Bear in mind, Jabba, that I think the basic argument that the movement is serving as a public nucleus of that kind of thinking is right. I don't think that it is a majority opinion of the movement by any stretch, but it seems to me that people feel more comfortable publically saying things that are intentionally or unintentionally racist in Tea Party settings. I freely acknowledge that this is my impression, and that I could be wrong. Additionally, I don't ascribe racist beliefs to any Tea Party adherent in particular until such a person says or does something racist.

    I'm concerned more about the way in which you are arguing it - it seems intentionally oppositional, which has several impacts. One, it makes defenders of the Tea Party dig in deeper, and two, it makes it difficult to argue using less inflammatory language. I understand your argument, think there's an essentially true core, but that you're pushing the message to the point where the message is lost. The argument becomes about the immediate interpersonal conflict, rather than the larger sociological harm.
  7. Jabbadabbado Manager Emeritus

    Member Since:
    Mar 19, 1999
    star 7
    My initial point was that these trends toward a more racist, less equal society were well established before the Tea Party came about and have their roots in the Reagan Revolution, the early years of which saw the passing of the high water mark of improving opportunity and socioeconomic integration of African Americans.

    Even without the Tea Party, our trajectory for the next ten years does not look good in terms of socioeconomic equality for African Americans. The Tea Party is merely an accelerant thrown on the fire, an attempted further legitimization of a disturbing shift in our national culture. I hope I did not imply that they are the sole cause of all our race problems. It's at least as much a symptom as a cause.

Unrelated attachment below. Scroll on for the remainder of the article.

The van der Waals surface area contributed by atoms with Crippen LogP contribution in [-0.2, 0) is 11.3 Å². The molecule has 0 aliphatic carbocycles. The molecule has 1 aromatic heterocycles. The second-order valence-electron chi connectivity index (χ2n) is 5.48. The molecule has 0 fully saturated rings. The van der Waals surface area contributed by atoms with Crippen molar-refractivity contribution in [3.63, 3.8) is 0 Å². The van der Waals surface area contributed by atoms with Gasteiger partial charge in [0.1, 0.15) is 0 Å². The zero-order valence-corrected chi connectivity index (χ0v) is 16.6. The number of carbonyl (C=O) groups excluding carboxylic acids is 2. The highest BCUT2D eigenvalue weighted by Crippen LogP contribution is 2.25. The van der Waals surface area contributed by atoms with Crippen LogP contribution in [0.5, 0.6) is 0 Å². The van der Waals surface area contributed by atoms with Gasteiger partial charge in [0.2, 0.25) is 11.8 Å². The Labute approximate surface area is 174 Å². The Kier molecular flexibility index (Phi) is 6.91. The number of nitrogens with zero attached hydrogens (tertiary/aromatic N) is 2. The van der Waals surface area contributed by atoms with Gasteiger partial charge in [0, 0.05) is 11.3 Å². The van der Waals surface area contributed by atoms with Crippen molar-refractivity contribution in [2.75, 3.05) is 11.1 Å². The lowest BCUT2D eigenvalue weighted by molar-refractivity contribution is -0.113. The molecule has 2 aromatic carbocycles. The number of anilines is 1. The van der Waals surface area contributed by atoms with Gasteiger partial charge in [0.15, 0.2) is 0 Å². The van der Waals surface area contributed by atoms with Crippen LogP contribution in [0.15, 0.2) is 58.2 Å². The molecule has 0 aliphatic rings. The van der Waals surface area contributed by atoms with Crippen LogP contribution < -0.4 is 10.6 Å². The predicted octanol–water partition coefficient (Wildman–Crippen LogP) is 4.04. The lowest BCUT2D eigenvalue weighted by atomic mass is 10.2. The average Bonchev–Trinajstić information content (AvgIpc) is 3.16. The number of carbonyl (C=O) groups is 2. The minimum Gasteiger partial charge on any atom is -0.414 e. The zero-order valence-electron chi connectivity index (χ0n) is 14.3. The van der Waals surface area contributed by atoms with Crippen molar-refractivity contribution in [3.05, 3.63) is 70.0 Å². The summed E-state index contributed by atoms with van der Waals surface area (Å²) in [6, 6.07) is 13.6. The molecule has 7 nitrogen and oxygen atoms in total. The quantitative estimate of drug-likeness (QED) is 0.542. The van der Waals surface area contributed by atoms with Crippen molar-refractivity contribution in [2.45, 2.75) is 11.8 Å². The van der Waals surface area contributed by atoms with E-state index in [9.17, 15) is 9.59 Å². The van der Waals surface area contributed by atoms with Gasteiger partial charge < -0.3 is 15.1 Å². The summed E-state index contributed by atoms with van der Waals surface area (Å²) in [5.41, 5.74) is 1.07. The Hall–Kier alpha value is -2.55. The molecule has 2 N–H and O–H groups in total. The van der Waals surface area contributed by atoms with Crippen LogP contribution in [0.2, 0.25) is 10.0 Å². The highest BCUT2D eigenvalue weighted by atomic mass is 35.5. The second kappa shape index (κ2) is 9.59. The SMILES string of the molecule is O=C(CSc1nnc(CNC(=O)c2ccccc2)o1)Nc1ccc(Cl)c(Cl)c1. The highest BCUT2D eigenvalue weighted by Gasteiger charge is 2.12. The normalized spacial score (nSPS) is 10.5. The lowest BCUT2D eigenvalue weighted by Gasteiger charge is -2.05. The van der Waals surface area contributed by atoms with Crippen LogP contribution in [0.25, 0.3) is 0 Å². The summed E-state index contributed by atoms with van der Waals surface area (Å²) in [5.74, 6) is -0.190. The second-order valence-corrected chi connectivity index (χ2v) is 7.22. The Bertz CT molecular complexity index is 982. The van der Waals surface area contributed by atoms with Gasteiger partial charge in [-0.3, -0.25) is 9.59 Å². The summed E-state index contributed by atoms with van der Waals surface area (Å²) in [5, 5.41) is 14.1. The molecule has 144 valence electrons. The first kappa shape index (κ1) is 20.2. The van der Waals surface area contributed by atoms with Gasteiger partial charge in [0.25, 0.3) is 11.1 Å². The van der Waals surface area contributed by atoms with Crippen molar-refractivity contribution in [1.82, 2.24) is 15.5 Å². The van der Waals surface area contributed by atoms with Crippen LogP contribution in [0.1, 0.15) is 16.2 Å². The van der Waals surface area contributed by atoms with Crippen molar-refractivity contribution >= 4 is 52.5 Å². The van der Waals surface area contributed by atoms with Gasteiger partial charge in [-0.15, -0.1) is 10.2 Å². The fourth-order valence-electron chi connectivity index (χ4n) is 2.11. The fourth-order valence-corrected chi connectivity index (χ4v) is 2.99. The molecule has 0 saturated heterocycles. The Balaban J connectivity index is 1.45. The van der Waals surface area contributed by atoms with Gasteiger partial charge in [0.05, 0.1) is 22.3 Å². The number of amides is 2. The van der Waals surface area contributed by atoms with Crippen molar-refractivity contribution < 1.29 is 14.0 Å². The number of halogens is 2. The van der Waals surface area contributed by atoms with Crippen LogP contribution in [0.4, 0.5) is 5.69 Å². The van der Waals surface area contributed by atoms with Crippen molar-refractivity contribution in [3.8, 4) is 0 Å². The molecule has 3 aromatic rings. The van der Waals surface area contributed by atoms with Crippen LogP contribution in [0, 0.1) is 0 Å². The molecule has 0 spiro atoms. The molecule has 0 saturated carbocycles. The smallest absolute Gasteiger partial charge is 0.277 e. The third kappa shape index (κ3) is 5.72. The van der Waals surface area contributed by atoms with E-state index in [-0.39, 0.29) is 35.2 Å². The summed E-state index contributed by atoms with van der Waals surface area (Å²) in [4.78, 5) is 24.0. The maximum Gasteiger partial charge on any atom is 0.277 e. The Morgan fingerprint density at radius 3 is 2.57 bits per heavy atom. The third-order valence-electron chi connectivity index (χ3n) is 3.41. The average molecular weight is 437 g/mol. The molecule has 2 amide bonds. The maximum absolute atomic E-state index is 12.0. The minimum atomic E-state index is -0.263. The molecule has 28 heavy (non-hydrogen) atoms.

8. kingthlayer Force Ghost

    Member Since:
    Jun 7, 2003
    star 4
    I think you're all nuts.
  9. Mr44 VIP

    Member Since:
    May 21, 2002
    star 6
    Quix, I don't know how to remove the ideology. I don't know of any political system that isn't based on one ideology or another. I still think we're talking past each other, because I still don't know what you mean. The reaction against the Bush-dominated years was to see the swing in control of government in the last election. Unfortunately, it moved too much, and now we're seeing the reaction to that. The problem is with the amount of the "pendulum swing," because government tends to be self-correcting, not in the ideology itself.

    I'd agree with your organization-lack of organization assessment, but I don't know what the answer is. For example, I'd say the country would have been a lot better off if the democratic party raised concerns against something like the Iraq War at the beginning- if that's what the majority really wanted- instead of simply giving it a rubber stamp and then organizing against it after the fact. But that's the dirty side of political opportunism, which also factors into every political process. Moving forward, I think the answer is to have both parties look at the issues which matter to them, instead of simply being a rubber stamp to the larger parties themselves.
  10. SuperWatto Manager Emeritus

    Member Since:
    Sep 19, 2000
    star 5
    Tea party, tea party, tea party.

    Teaparty-pro-toto.

    ALL Western societies are becoming more xenophobic, as the struggle for survival becomes more fierce. Did anyone here get mad at Yeltsin when he invaded Chechnya? I'm afraid we're all Yeltsins, now.
  11. Quixotic-Sith Manager Emeritus

    Member Since:
    Jun 22, 2001
    star 6